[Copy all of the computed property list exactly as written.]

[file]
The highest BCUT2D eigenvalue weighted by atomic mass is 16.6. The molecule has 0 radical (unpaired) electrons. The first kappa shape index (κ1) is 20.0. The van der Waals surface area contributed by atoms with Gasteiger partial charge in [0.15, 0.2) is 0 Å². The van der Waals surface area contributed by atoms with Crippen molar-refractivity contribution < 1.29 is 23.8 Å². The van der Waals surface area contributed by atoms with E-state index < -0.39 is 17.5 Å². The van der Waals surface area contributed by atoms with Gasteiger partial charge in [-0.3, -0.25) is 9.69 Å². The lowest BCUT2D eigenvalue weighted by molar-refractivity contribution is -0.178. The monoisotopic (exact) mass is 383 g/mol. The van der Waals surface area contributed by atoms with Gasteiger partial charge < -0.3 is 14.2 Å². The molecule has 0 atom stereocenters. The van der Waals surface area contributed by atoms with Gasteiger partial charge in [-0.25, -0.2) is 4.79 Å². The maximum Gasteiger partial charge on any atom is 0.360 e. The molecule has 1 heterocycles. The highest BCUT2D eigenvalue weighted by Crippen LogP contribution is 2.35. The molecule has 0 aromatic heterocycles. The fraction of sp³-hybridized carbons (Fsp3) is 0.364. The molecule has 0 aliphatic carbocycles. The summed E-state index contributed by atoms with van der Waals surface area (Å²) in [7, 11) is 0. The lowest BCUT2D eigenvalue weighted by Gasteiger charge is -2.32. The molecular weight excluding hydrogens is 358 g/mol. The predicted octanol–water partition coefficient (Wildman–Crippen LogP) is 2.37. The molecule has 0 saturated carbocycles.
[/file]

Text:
The highest BCUT2D eigenvalue weighted by atomic mass is 16.6. The molecule has 0 radical (unpaired) electrons. The first kappa shape index (κ1) is 20.0. The van der Waals surface area contributed by atoms with Gasteiger partial charge in [0.15, 0.2) is 0 Å². The van der Waals surface area contributed by atoms with Crippen molar-refractivity contribution < 1.29 is 23.8 Å². The van der Waals surface area contributed by atoms with E-state index < -0.39 is 17.5 Å². The van der Waals surface area contributed by atoms with Gasteiger partial charge in [-0.3, -0.25) is 9.69 Å². The lowest BCUT2D eigenvalue weighted by molar-refractivity contribution is -0.178. The monoisotopic (exact) mass is 383 g/mol. The van der Waals surface area contributed by atoms with Gasteiger partial charge < -0.3 is 14.2 Å². The molecule has 0 atom stereocenters. The van der Waals surface area contributed by atoms with Gasteiger partial charge in [-0.25, -0.2) is 4.79 Å². The maximum Gasteiger partial charge on any atom is 0.360 e. The molecule has 1 heterocycles. The highest BCUT2D eigenvalue weighted by Crippen LogP contribution is 2.35. The molecule has 0 aromatic heterocycles. The fraction of sp³-hybridized carbons (Fsp3) is 0.364. The molecule has 0 aliphatic carbocycles. The summed E-state index contributed by atoms with van der Waals surface area (Å²) in [7, 11) is 0. The lowest BCUT2D eigenvalue weighted by Gasteiger charge is -2.32. The molecular weight excluding hydrogens is 358 g/mol. The predicted octanol–water partition coefficient (Wildman–Crippen LogP) is 2.37. The molecule has 0 saturated carbocycles.